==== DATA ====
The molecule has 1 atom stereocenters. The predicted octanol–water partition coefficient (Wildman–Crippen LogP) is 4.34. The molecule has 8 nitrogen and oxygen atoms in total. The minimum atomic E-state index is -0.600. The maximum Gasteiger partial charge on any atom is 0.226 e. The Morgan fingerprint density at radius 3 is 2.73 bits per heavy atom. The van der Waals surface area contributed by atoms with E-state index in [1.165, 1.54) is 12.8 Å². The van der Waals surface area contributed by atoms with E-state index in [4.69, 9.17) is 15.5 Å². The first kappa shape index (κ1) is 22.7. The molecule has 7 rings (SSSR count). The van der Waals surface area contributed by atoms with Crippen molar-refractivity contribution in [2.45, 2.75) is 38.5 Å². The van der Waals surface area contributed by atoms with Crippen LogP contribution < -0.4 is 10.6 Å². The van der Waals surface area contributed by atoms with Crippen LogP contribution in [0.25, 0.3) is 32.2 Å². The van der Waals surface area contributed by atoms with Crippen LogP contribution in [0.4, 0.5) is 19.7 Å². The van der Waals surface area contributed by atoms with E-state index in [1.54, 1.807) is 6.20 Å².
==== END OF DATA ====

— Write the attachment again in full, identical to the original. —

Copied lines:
The molecule has 1 atom stereocenters. The predicted octanol–water partition coefficient (Wildman–Crippen LogP) is 4.34. The molecule has 8 nitrogen and oxygen atoms in total. The minimum atomic E-state index is -0.600. The maximum Gasteiger partial charge on any atom is 0.226 e. The Morgan fingerprint density at radius 3 is 2.73 bits per heavy atom. The van der Waals surface area contributed by atoms with E-state index in [1.165, 1.54) is 12.8 Å². The van der Waals surface area contributed by atoms with E-state index in [4.69, 9.17) is 15.5 Å². The first kappa shape index (κ1) is 22.7. The molecule has 7 rings (SSSR count). The van der Waals surface area contributed by atoms with Crippen molar-refractivity contribution in [2.45, 2.75) is 38.5 Å². The van der Waals surface area contributed by atoms with Crippen LogP contribution < -0.4 is 10.6 Å². The van der Waals surface area contributed by atoms with Crippen LogP contribution in [0.25, 0.3) is 32.2 Å². The van der Waals surface area contributed by atoms with Crippen LogP contribution in [0.4, 0.5) is 19.7 Å². The van der Waals surface area contributed by atoms with E-state index in [1.54, 1.807) is 6.20 Å².